GREAT KILLS STATEN ISLAND NRPA PRESS RELEASE
Fom the National Resources Protective Association
THE ISSUE: City Planning Commission approves Sweetwater Estates
WHERE WE STAND: Approved or not, the project is all wrong for the community
Sunday, December 26, 2004
Let's stipulate, for the sake of argument, that there would be a new residential development in Great Kills called Sweetwater Estates in any case. It was inevitable.
Despite some residents' pleas that the 7.7-acre parcel bounded by Nelson, Sweetwater and Wiman avenues be preserved as open space in its entirety, that was never a realistic possibility. It is privately owned land, and the owner has the right to develop it within the context of existing zoning and other regulations.
So it was never a question of whether or not there would be a Sweetwater Estates development; it was just a matter of how much of an impact it would be permitted to have on the surrounding, established residential community.
That impact is going to be significant in any case. For one thing, the community, which is beside Great Kills Harbor, is prone to flooding as it is now. The open 7.7-acres on which Sweetwater Estates will be built serves to soak off storm water and drain it into the harbor. Opponents of the project are rightly concerned that when that land is effectively covered with more than 100 houses, sidewalks and streets, they'll lose even that protection and their chronic flooding problems will worsen.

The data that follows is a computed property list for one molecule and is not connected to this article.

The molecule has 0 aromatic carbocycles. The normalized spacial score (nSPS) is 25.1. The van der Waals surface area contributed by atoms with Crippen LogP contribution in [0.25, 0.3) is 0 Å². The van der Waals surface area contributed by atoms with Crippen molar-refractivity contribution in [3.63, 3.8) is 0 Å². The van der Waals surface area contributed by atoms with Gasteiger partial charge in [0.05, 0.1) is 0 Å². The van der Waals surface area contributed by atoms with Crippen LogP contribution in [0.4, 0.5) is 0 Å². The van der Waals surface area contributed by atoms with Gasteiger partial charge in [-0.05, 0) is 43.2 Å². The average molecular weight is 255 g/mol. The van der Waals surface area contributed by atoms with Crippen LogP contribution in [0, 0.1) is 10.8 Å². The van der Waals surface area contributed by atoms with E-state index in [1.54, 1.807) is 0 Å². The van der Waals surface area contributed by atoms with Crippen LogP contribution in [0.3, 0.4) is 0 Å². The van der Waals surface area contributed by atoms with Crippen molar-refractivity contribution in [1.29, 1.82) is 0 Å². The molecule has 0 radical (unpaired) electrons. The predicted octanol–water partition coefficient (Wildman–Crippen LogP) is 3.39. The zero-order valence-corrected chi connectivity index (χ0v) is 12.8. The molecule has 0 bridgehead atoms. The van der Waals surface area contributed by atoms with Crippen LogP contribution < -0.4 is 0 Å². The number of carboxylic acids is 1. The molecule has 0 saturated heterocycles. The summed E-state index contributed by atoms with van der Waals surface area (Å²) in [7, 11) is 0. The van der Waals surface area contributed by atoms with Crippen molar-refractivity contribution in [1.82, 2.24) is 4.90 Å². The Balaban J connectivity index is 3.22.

The Department of Environmental Protection had recently concluded that the storm drainage system planned for Sweetwater was adequate. Opponents say it is anything but adequate. The first heavy rainstorm after the houses are built and the roads paved will be the test. Of course, by then, it will be too late.
Approvals not withstanding, there's no question that the project will have a major effect on storm water runoff in the community. Simple physics dictates that.
Then there is the question of traffic. The 123 units of housing, once inhabited, can be expected to come with, by a conservative estimate, 200 cars. And it's not unrealistic to expect that there could be closer to 300 cars in the development. Those cars will enter and exit the enclosed Sweetwater site via just two quiet, residential streets. And residents on those streets are already trying to cope with the parked cars of commuters who park in front of their homes all day and walk up to Hylan Boulevard to catch express buses.